The ICT supported experiments at Dubai, United Arab Emirates and Cairns, QLD, Australia showed that continuous monitoring of the soil moisture and salinity levels in the soil profile would allow a good understanding of the soil water movement and salt accumulation in the soil profile to better design plant growth, efficient water and nutrient management of irrigated crops.
Dubai, United Arab Emirates and Cairns, QLD, Australia
The results of the experiment at Dubai displayed the time of the day for high salt accumulation in the soil profile. From the experiment, it was noted that the soil tension levels are 0 kPa from 4:00 pm to 9:00 am each day indicating that the soil at 30 cm is at field capacity overnight. Each day the tensiometer first increases suction at the 9:00 am reading as the soil begins to dry from plant water use. The soil suction is driest at 1:00 pm each day and typically prior to the rainfall events 2-4 kPa at 1:00 pm. After this time the soil suction declines due to upward flux of water from depths below 30 cm at a rate sufficient to satisfy the demands of plant water use. This flux will impact the salinity levels within the profile and indicates the necessity to monitor closely soil water movement and soil salinity dynamics at the same time.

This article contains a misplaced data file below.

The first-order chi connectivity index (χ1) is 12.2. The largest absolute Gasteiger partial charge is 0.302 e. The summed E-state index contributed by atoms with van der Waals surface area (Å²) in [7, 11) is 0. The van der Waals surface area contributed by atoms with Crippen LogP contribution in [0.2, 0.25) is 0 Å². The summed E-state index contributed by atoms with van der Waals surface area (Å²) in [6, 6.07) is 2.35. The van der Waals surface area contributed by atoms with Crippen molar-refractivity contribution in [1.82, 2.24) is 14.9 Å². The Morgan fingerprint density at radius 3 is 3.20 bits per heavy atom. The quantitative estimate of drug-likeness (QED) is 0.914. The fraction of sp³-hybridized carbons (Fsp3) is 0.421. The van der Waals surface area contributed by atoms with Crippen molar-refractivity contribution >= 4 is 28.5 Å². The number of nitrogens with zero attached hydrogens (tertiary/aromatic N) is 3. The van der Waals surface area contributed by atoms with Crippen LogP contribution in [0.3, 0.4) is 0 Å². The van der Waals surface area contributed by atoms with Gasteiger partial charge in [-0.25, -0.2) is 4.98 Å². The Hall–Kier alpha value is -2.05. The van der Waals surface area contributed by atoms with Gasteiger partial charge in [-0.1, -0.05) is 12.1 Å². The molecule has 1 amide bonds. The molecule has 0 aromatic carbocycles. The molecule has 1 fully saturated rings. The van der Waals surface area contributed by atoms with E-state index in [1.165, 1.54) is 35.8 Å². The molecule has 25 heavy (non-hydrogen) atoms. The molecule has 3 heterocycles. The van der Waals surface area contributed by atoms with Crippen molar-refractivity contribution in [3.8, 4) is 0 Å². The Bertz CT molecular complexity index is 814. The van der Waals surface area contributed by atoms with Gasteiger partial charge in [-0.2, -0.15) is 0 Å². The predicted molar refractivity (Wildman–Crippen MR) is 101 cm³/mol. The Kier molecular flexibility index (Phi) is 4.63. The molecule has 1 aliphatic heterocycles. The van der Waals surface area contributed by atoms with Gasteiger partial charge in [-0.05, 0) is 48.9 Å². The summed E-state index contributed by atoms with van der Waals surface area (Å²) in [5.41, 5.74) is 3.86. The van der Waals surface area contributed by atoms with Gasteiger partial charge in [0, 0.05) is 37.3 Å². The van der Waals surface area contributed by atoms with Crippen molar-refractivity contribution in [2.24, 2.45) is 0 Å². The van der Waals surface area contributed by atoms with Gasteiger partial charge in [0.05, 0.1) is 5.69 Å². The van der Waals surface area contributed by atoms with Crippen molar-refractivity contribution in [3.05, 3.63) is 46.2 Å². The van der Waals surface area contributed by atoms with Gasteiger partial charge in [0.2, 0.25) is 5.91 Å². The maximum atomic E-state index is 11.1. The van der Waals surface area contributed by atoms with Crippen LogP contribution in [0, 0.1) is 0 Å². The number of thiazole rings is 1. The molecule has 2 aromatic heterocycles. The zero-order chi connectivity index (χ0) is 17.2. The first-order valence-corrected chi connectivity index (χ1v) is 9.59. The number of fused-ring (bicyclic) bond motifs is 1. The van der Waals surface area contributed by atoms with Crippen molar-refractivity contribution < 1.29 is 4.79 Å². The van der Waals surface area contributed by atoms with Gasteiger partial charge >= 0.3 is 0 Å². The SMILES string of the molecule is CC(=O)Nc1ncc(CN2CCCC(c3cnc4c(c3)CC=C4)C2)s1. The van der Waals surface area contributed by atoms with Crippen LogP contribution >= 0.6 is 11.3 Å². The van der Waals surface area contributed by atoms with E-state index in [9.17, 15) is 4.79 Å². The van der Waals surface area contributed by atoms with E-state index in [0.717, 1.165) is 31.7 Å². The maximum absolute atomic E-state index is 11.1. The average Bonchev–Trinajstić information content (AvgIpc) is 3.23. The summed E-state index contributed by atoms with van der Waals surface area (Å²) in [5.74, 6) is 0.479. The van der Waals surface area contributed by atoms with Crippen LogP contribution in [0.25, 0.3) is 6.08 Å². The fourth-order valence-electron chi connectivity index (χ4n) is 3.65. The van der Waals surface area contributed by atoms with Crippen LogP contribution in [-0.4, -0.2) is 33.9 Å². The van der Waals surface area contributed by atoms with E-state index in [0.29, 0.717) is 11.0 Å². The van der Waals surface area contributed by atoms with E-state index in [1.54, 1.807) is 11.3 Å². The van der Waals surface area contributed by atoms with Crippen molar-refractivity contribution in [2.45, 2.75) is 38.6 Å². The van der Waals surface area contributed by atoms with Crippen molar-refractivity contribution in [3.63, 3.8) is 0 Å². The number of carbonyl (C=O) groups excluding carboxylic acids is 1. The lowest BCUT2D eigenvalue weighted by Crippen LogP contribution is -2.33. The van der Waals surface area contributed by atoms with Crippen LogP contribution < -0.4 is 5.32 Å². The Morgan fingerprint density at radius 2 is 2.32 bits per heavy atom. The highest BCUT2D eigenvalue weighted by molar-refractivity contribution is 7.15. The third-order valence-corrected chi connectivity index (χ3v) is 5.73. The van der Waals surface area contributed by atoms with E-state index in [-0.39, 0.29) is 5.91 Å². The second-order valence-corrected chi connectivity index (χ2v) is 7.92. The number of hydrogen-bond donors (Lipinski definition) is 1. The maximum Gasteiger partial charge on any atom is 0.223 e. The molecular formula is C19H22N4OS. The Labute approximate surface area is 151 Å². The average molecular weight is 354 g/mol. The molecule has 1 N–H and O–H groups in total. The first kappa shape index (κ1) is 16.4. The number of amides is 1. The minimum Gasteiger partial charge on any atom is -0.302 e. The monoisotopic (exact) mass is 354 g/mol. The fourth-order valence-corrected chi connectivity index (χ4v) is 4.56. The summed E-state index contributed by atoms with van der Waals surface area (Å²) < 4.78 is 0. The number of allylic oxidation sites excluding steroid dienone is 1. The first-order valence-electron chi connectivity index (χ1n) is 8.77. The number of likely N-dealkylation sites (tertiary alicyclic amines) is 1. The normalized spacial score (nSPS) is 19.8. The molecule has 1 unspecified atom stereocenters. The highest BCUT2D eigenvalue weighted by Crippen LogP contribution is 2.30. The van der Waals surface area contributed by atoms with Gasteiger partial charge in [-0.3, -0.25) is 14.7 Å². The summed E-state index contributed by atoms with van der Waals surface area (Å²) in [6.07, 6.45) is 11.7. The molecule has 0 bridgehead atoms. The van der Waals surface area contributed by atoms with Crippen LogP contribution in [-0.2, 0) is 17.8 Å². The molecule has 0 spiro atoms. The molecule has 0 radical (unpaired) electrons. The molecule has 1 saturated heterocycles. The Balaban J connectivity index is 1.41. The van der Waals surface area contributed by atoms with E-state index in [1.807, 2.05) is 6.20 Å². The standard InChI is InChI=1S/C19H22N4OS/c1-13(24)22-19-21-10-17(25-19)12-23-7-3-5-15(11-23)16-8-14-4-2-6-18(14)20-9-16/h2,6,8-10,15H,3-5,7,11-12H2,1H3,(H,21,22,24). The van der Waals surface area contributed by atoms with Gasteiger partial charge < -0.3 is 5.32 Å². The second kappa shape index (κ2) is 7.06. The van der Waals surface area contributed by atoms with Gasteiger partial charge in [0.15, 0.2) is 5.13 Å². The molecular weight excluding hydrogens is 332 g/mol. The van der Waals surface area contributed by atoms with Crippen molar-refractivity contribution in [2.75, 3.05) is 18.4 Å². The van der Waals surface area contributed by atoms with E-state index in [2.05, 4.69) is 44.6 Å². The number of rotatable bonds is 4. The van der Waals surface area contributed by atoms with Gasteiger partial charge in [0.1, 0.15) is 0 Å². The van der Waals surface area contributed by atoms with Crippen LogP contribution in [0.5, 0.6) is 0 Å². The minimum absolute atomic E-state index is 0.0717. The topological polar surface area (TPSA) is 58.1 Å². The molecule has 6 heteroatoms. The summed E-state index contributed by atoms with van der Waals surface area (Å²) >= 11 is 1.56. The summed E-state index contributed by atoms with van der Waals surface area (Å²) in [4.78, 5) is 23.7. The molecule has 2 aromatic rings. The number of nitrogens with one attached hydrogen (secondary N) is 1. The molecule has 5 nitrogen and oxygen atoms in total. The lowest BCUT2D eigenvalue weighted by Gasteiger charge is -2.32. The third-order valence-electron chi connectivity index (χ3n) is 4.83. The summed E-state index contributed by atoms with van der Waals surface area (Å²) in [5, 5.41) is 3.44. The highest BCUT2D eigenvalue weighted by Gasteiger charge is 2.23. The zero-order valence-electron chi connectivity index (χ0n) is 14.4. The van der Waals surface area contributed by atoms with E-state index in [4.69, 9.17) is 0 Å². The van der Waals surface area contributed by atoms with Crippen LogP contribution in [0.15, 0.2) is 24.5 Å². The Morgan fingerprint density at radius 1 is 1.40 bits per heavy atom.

The optimisation of irrigation in parkland requires knowledge of the soil properties, plant characteristics, weather conditions and management practices. With this known, the Cairns Regional Council, in conjunction with Central Queensland University (CQU), commenced the Smart Urban Irrigation Project with the aim of optimising irrigation via the integration of best available irrigation equipment, real time monitoring data and the latest irrigation software.
To establish the benchmark measurements, Dual Electromagnetic (Dual-EM) surveys were undertaken to determine the soil moisture content. Additional infiltration measurements were also made, and these were used to classify park regions as low, medium, and high moisture zones.
Two parks, the Eastern Lagoon and Fogarty Park, were selected for intensive investigation. The grasses in these parks have shallow root systems (<20cm depth) due to compaction and low soil infiltration rate, and currently require frequent irrigation.
Sensors and communications employed: